2  See §§ 281.1 [ Postpetition Claims ] § 132.9  Postpetition Claims, 302.1 [ Postpetition Claims ] § 137.1  Postpetition Claims before BAPCPA, 350.1 [ Postpetition Claims ] § 158.6  Postpetition Claims, 513.1 [ Taxes ] § 136.3  Taxes after BAPCPA, 516.1 [ Utilities ] § 136.9  Utilities after BAPCPA and 524.1 [ Postpetition Claims ] § 137.2  Postpetition Claims after BAPCPA.

 

3  The Bankruptcy Abuse Prevention and Consumer Protection Act of 2005 (BAPCPA), Pub. L. No. 109-8, 119 Stat. 23 (2005), amended § 507(a), inserting domestic support obligations as first priority in § 507(a)(1) and moving administrative expense priorities to § 507(a)(2). See §§ 440.1 [ New and Changed Priority Claims ] § 73.3  Priority Claims Added or Changed by BAPCPA and 441.1 [ New and Changed Treatment of Priority Claims ] § 73.6  Treatment of Priority Claims Changed by BAPCPA.

 

4  See §§ 204.1 [ Providing for Postpetition Claims ] § 113.6  Providing for Postpetition Claims, 281.1 [ Postpetition Claims ] § 132.9  Postpetition Claims, 302.1 [ Postpetition Claims ] § 137.1  Postpetition Claims before BAPCPA and 350.1 [ Postpetition Claims ] § 158.6  Postpetition Claims.

 

5  See § 302.1 [ Postpetition Claims ] § 137.1  Postpetition Claims before BAPCPA.

 

6  11 U.S.C. § 1305(c). See § 302.1 [ Postpetition Claims ] § 137.1  Postpetition Claims before BAPCPA.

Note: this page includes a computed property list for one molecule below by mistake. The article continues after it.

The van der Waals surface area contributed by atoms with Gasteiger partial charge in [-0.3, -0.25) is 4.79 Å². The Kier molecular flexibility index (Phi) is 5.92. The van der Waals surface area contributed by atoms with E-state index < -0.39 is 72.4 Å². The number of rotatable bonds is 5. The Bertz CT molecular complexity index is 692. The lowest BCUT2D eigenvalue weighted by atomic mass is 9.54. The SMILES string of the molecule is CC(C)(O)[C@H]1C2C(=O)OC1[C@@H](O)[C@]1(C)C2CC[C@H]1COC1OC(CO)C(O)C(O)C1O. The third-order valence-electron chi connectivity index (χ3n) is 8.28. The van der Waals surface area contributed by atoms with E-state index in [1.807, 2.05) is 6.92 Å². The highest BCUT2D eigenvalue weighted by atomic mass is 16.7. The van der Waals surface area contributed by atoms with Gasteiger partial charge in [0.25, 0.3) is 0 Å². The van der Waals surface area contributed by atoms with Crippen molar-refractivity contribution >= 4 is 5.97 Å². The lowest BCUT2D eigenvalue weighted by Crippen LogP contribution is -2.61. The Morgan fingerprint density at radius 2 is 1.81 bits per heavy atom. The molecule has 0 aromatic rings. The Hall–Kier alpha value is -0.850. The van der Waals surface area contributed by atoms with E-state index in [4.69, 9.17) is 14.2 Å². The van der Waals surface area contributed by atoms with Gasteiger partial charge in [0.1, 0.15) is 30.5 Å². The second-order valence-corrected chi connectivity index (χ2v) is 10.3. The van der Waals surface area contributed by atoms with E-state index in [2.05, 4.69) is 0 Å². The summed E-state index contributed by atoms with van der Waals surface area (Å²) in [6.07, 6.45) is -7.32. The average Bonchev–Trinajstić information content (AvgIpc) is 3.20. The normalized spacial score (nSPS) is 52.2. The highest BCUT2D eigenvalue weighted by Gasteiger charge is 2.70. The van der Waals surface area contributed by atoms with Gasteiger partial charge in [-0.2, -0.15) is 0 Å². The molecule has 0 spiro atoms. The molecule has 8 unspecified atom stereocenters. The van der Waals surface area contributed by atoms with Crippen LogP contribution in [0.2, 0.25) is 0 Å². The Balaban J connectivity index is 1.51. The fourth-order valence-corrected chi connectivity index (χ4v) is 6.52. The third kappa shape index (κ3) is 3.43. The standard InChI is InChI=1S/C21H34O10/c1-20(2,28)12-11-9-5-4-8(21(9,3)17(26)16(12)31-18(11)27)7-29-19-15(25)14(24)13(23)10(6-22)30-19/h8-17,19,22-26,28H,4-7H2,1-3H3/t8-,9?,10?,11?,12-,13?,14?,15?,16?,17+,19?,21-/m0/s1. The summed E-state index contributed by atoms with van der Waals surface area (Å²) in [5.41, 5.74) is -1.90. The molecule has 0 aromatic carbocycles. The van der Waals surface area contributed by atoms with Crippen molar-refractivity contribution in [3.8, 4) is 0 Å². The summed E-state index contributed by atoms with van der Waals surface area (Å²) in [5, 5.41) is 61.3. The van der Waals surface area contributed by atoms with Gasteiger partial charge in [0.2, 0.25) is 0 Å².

7  See §§ 98.1 [ Plan Must Provide Full Payment ] § 73.1  Plan Must Provide Full Payment, 99.1 [ What Claims Are Priority Claims? ] § 73.2  What Claims Are Priority Claims? and 291.1 [ Treatment of Priority Claims ] § 136.1  Treatment of Priority Claims.

 

8  See §§ 100.1 [ Deferred Payments Are Permitted ] § 73.4  Deferred Payments Are Permitted, 100.2 [ Interest Not Required, with Exceptions ] § 73.5  Interest Not Required, with Exceptions, 299.1 [ Postpetition Interest on Priority Claims ] § 136.16  Postpetition Interest on Priority Claims before BAPCPA and 516.1 [ Utilities ] § 136.9  Utilities after BAPCPA.

 

9  11 U.S.C. § 503(a). See §§ 275.2 [ In General: Filing is Required for Allowance ] § 132.2  In General: Filing is Required for Allowance, 279.1 [ Priority Claims, Including Requests for Payment of Administrative Expenses ] § 132.6  Priority Claims, Including Requests for Payment of Administrative Expenses, 281.1 [ Postpetition Claims ] § 132.9  Postpetition Claims and 524.1 [ Postpetition Claims ] § 137.2  Postpetition Claims after BAPCPA.

 

10  See §§ 91.1 [ Utility Stay and Continuing Service ] § 68.1  Utility Stay and Continuing Service and 437.1 [ Utility Stay Uncertainty ] § 68.2  Utility Stay Uncertainty after BAPCPA.

 

11  11 U.S.C. § 366(b). See Weisel v. Dominion Peoples Gas Co. (In re Weisel), 400 B.R. 457 (Bankr. W.D. Pa. Feb. 9, 2009) (Agresti) (Section 366 is self-executing and does not require stay relief when debtor fails to provide adequate assurance of payment within 20 days of the petition.).

 

12  See §§ 437.1 [ Utility Stay Uncertainty ] § 68.2  Utility Stay Uncertainty after BAPCPA and 524.1 [ Postpetition Claims ] § 137.2  Postpetition Claims after BAPCPA.

 

13  Pub. L. No. 109-8, 119 Stat. 23 (2005).

 

14  11 U.S.C. § 366(c)(4), as amended by Bankruptcy Abuse Prevention and Consumer Protection Act of 2005 (BAPCPA), Pub. L. No. 109-8, 119 Stat. 23 (2005).